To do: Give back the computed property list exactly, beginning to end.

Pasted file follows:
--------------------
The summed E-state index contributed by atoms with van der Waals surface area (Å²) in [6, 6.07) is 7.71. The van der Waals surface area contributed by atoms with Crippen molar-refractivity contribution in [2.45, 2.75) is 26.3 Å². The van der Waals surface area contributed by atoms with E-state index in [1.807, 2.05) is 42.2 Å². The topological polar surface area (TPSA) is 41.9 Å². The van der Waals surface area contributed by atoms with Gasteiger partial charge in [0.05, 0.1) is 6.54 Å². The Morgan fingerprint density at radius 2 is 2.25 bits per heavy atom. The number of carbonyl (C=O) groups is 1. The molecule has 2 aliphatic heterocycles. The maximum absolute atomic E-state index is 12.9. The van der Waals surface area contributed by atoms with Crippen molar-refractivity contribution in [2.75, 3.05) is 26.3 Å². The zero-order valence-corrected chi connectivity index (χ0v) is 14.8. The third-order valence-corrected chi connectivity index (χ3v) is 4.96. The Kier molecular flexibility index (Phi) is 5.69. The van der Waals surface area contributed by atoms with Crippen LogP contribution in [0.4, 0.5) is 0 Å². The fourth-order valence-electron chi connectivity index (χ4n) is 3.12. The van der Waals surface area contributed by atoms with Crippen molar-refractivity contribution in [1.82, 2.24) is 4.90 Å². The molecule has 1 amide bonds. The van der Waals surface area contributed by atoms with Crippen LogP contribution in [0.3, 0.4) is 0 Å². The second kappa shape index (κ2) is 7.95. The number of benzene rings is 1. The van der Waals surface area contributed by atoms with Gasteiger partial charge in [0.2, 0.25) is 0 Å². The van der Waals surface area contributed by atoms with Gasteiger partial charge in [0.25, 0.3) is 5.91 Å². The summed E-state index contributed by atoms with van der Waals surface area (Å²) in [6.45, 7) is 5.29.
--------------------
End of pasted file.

The summed E-state index contributed by atoms with van der Waals surface area (Å²) in [6, 6.07) is 7.71. The van der Waals surface area contributed by atoms with Crippen molar-refractivity contribution in [2.45, 2.75) is 26.3 Å². The van der Waals surface area contributed by atoms with E-state index in [1.807, 2.05) is 42.2 Å². The topological polar surface area (TPSA) is 41.9 Å². The van der Waals surface area contributed by atoms with Gasteiger partial charge in [0.05, 0.1) is 6.54 Å². The Morgan fingerprint density at radius 2 is 2.25 bits per heavy atom. The number of carbonyl (C=O) groups is 1. The molecule has 2 aliphatic heterocycles. The maximum absolute atomic E-state index is 12.9. The van der Waals surface area contributed by atoms with Crippen molar-refractivity contribution in [2.75, 3.05) is 26.3 Å². The zero-order valence-corrected chi connectivity index (χ0v) is 14.8. The third-order valence-corrected chi connectivity index (χ3v) is 4.96. The Kier molecular flexibility index (Phi) is 5.69. The van der Waals surface area contributed by atoms with Crippen LogP contribution in [0.4, 0.5) is 0 Å². The fourth-order valence-electron chi connectivity index (χ4n) is 3.12. The van der Waals surface area contributed by atoms with Crippen molar-refractivity contribution in [1.82, 2.24) is 4.90 Å². The molecule has 1 amide bonds. The van der Waals surface area contributed by atoms with Crippen LogP contribution in [0.3, 0.4) is 0 Å². The second kappa shape index (κ2) is 7.95. The number of benzene rings is 1. The van der Waals surface area contributed by atoms with Gasteiger partial charge in [0.2, 0.25) is 0 Å². The van der Waals surface area contributed by atoms with Gasteiger partial charge in [0.25, 0.3) is 5.91 Å². The summed E-state index contributed by atoms with van der Waals surface area (Å²) in [6.45, 7) is 5.29.